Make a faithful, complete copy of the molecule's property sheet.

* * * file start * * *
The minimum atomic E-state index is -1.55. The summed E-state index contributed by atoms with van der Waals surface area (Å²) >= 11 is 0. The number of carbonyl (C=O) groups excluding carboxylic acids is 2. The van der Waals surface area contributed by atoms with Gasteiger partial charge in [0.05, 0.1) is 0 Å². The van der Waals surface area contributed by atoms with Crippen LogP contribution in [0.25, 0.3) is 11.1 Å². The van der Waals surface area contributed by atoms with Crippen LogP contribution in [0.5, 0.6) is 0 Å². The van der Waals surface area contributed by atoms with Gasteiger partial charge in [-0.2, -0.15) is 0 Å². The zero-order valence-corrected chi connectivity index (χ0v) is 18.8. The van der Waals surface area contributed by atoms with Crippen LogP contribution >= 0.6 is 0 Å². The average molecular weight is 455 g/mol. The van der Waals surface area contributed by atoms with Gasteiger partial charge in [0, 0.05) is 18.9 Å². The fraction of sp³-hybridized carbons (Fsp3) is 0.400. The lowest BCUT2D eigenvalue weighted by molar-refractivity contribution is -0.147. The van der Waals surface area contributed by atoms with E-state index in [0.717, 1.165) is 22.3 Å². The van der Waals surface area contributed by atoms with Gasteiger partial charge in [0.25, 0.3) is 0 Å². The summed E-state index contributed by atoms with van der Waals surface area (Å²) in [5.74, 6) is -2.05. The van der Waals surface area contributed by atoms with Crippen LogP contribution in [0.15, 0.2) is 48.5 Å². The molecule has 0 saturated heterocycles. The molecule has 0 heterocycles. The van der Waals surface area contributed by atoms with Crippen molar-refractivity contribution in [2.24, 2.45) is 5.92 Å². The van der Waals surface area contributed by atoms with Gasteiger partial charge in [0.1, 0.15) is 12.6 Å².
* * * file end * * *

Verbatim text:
The minimum atomic E-state index is -1.55. The summed E-state index contributed by atoms with van der Waals surface area (Å²) >= 11 is 0. The number of carbonyl (C=O) groups excluding carboxylic acids is 2. The van der Waals surface area contributed by atoms with Gasteiger partial charge in [0.05, 0.1) is 0 Å². The van der Waals surface area contributed by atoms with Crippen LogP contribution in [0.25, 0.3) is 11.1 Å². The van der Waals surface area contributed by atoms with Crippen LogP contribution in [0.5, 0.6) is 0 Å². The van der Waals surface area contributed by atoms with Gasteiger partial charge in [-0.2, -0.15) is 0 Å². The zero-order valence-corrected chi connectivity index (χ0v) is 18.8. The van der Waals surface area contributed by atoms with Crippen LogP contribution >= 0.6 is 0 Å². The average molecular weight is 455 g/mol. The van der Waals surface area contributed by atoms with Gasteiger partial charge in [0, 0.05) is 18.9 Å². The fraction of sp³-hybridized carbons (Fsp3) is 0.400. The lowest BCUT2D eigenvalue weighted by molar-refractivity contribution is -0.147. The van der Waals surface area contributed by atoms with E-state index in [0.717, 1.165) is 22.3 Å². The van der Waals surface area contributed by atoms with Gasteiger partial charge in [0.25, 0.3) is 0 Å². The summed E-state index contributed by atoms with van der Waals surface area (Å²) in [5.74, 6) is -2.05. The van der Waals surface area contributed by atoms with Crippen LogP contribution in [0.15, 0.2) is 48.5 Å². The molecule has 0 saturated heterocycles. The molecule has 0 heterocycles. The van der Waals surface area contributed by atoms with Crippen molar-refractivity contribution in [2.24, 2.45) is 5.92 Å². The van der Waals surface area contributed by atoms with Gasteiger partial charge in [0.1, 0.15) is 12.6 Å².